Durness: Follow in John Lennon's tracks

As a teenager, John Lennon spent his holidays in the most remote town in mainland Britain. Now Durness is honouring him with a festival

Simon Calder
Sunday 18 September 2011 21:57

There are places I'll remember all my life. Inverness bus station is unlikely to be one of them, but the other end of the line certainly will. The finishing point of the wayward bus coincides with the edge of the world, or at least that is how it seems.

I emerged from the mobile cocoon of the Durness bus, which flopped to a halt at the end of the long haul from Inverness. Five hours' worth of human breath and perspiration had formed an early autumnal mist on the vehicle's windows. Outside, an early autumnal fog was doing its best to smother and smooth the roughest edge of the world, but the acute serrations of mainland Britain's most distant shore cut through the gloom with the sharpness of diamonds.

Long and winding: that sums up the road to Durness from, well, just about anywhere. The journey from Liverpool, on the rough roads of half a century ago, would have been a two-day epic. But it was a trip that John Lennon made five times in his teens.

"It was where he got a lot of inspiration before he became famous," says Ronnie Lanslie, who, in the tradition of the Highlands, has several jobs. He is Secretary of the Durness Development Group, proprietor of a gift shop called Wax and Wine, and prime mover behind the first John Lennon Northern Lights Festival, which takes place in the village next weekend. "John spent many hours as a boy in surroundings that took him away from his complicated life in Liverpool."

Lennon would have been familiar with the cavern: not a Liverpool club, but Britain's largest sea cave. Smoo Cave echoes with the power of the ocean. Reputedly, the first man to enter the cave was Sir Walter Scott in 1814; it was traditionally regarded as the gateway to Hell. Next weekend, the cavern will be pressed into service as a venue for many musical events.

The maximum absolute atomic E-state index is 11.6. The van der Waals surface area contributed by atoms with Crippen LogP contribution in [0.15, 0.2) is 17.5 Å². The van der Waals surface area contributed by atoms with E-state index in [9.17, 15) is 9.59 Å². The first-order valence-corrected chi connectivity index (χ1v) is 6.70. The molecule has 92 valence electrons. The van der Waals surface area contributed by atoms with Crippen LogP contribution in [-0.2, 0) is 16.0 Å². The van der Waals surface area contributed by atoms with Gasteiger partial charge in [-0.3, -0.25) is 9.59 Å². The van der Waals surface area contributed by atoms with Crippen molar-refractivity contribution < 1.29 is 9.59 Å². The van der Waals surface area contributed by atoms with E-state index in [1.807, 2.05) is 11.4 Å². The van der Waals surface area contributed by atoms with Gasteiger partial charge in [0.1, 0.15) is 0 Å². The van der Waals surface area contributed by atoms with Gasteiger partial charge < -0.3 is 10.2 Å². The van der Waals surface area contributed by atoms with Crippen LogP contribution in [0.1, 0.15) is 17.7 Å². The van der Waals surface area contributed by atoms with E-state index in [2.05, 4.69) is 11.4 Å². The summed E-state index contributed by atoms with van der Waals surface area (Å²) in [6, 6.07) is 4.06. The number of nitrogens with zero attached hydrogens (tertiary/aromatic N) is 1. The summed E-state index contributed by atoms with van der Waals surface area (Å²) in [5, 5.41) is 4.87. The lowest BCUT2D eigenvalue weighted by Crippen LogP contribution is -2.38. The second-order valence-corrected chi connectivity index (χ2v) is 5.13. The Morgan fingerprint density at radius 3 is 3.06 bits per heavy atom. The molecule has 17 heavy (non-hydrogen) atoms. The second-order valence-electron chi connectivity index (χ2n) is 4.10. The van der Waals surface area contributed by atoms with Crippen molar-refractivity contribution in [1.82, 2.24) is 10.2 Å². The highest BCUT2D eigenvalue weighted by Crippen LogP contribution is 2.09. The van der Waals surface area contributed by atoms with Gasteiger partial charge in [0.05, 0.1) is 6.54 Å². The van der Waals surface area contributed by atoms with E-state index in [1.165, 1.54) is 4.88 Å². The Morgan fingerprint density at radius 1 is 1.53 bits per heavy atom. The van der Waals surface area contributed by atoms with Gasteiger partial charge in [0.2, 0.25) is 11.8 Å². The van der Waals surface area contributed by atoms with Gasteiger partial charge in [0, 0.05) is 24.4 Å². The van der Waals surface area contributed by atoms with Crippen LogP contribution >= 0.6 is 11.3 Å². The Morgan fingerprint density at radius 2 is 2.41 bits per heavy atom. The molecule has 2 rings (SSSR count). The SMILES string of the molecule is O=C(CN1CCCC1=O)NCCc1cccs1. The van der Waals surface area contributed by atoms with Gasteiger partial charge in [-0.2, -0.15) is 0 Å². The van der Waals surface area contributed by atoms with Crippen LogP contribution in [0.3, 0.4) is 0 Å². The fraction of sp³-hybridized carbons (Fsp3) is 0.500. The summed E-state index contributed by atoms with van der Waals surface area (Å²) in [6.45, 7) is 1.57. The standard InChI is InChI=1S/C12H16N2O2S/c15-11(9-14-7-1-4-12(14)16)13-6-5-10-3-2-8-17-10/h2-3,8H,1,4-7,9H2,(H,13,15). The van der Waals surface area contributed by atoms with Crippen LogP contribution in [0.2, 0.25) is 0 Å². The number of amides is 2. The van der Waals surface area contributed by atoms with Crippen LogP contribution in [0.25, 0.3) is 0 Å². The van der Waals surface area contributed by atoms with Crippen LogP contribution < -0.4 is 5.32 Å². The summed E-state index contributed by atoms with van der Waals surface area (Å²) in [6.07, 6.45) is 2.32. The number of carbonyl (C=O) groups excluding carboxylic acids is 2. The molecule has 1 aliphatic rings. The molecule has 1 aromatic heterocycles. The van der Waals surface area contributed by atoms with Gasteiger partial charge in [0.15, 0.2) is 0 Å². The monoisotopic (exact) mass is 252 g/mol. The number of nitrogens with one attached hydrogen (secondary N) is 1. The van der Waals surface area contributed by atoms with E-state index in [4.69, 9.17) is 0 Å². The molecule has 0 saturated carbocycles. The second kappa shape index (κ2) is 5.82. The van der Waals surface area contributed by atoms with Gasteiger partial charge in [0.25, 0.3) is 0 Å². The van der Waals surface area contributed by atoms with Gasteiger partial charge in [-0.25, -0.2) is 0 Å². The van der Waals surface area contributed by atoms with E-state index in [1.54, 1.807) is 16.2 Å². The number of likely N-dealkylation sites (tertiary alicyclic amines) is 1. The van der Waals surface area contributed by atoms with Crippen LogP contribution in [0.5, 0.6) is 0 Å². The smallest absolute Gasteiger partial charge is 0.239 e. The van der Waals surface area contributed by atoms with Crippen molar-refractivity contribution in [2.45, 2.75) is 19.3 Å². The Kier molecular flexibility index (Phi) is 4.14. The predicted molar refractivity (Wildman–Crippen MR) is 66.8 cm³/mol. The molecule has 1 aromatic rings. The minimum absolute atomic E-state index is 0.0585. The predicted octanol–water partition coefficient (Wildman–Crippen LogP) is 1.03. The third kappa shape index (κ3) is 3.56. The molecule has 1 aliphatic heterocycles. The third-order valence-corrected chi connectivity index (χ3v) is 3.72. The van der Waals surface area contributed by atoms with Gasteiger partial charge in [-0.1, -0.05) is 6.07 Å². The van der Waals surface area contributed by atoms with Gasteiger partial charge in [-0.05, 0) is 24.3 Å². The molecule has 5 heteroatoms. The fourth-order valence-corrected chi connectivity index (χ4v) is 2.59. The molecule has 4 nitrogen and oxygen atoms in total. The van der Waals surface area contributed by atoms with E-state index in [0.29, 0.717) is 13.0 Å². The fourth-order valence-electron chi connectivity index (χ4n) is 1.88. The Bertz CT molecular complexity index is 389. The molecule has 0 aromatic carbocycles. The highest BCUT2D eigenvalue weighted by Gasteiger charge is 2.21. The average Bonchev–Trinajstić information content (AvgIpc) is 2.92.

The bus from Inverness terminates just above Smoo Cave: a few yards further, the road leaps across the void into which a stream seethes. Tumble down the grassy bank to a shore strewn with natural and unnatural detritus, branches smoothed and bleached by the sun and the wind and frozen into balletic poses by the sea. Blazes of yellow flowers, which define the word "tenacious", illuminate the walk into an echo chamber where aspirations can flourish.

The late genius behind the Beatles endured a muddled, melancholy upbringing in Merseyside. For Lennon, as with anyone, holidays provided an escape from the tyranny of the everyday. While his pals headed for Rhyl and Llandudno on the coast of North Wales, Lennon went as far as it is possible to go in Britain without getting your feet wet. His destination was the north-westernmost mainland community in the kingdom: Durness, population 350.

The economics of holidays were different in those days. Today, Liverpool John Lennon Airport provides quick, cheap access from Merseyside to sun-spots across Europe, and even has a link to New York. At the tail end of the 1950s, Britons might never have had it so good, but travel was still a frugal business. Anyone in the fortunate position of owning a car would be expected to fill it with as many travellers as the chassis would bear and drive to whichever coast had a relation who could offer free accommodation. In the case of the Beatle-to-be, the distant (in both senses) relative was Bertie Sutherland, who had married Lennon's maternal aunt and settled in the land that shared his surname. Lennon travelled in the company of his cousin, Stanley Parkes, who was five years older. They stayed in a sturdy white croft overlooking Sango Bay – a beach facing always the Arctic, never the sun.

I am looking at the bay now. The ancient rocks of north-west Sutherland have been battered by the elements eight days a week for the last few million years, leaving the surrounds of Sango Bay looking like a lower jaw half-full of rotting teeth. But they subside into smooth, shelving sands that gleam with silver, white and gold as the last of the summer sun burns through the vapour.


It is inviting to think that is precisely what the teenager from Liverpool did as he felt the perfect sand melt beneath his feet, followed shortly and shockingly by the searing Atlantic cold. Next time you listen to the Shipping Forecast on Radio 4, pay particular attention to what Charlotte Green says about Sea Area Fair Isle: this ragged pentagon, pinched between Faroes and Viking, bears the brunt of everything that 3,000 miles of intemperate ocean can hurl at it. And next time you listen to a Beatles tune on Radio 2, imagine the young John Lennon contemplating the fury of the natural world. This is the landscape that is said to have inspired the song "In My Life".